Michael Chong’s Reform Act will have its second hour of debate on Thursday evening. The folks at Samara are hosting a viewing party in Toronto, which I imagine is the world’s first parliamentary reform-themed kegger, and we’ll have coverage here at Macleans.ca.
As with the first hour of debate in May—private members’ bills receive two one-hour sessions of debate at second reading—we’ll possibly get a better idea of where everyone stands, perhaps even some indication of where the cabinet, still undecided as of last week, has come down.
NDP democratic reform critic Craig Scott already spoke about the bill during the first hour, but, via email, he tells me he’ll be recommending the bill be adopted with Chong’s proposed changes. Here’s his full statement:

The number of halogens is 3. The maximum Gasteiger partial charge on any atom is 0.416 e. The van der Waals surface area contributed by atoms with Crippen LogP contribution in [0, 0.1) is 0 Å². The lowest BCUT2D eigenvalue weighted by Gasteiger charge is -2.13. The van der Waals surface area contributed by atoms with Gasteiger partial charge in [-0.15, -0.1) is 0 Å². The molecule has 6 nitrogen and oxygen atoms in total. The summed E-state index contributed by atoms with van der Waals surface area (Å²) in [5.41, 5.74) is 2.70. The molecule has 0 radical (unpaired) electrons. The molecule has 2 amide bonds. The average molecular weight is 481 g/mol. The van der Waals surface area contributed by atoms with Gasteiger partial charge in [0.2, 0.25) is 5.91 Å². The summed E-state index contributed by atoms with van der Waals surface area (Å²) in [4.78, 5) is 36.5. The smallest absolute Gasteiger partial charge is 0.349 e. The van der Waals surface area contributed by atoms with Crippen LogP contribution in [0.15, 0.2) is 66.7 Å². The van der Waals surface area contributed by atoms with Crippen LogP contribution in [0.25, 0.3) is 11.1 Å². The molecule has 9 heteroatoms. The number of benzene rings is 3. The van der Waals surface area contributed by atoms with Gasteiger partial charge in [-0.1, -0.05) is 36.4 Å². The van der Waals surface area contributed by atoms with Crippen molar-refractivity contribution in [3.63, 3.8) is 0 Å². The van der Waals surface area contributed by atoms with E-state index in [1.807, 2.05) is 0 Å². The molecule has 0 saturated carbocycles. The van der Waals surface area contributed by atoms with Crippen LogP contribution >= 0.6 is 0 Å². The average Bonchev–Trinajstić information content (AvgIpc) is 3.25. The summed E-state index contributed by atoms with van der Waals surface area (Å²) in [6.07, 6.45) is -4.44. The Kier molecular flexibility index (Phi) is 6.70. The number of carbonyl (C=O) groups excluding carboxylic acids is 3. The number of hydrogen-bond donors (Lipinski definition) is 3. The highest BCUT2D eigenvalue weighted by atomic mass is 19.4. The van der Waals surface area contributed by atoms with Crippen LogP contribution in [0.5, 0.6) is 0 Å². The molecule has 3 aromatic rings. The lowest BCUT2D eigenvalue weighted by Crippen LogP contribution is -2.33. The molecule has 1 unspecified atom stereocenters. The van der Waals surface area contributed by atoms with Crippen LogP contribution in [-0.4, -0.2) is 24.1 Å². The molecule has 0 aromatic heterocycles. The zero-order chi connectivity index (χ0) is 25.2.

While less forceful than versions 1 and 2, I believe this version 3 (assuming his amendments are accepted in committee) still has value by creating a periodic democratic pressure on parties to make public (and justify) whatever internal governance rules it operates with. Think of it as a spotlighting for accountability, which can have an impact if parties know that civil society will react unfavourably to a given approach. For example, how can the Conservatives continue to have their national caucus chair appointed by the party leader? At the same time, on this point, the NDP already goes well beyond Chong’s model rule, because we do it every year, plus we require a deputy chair with the added gender-equality rule that either the chair or deputy chair must be a female MP.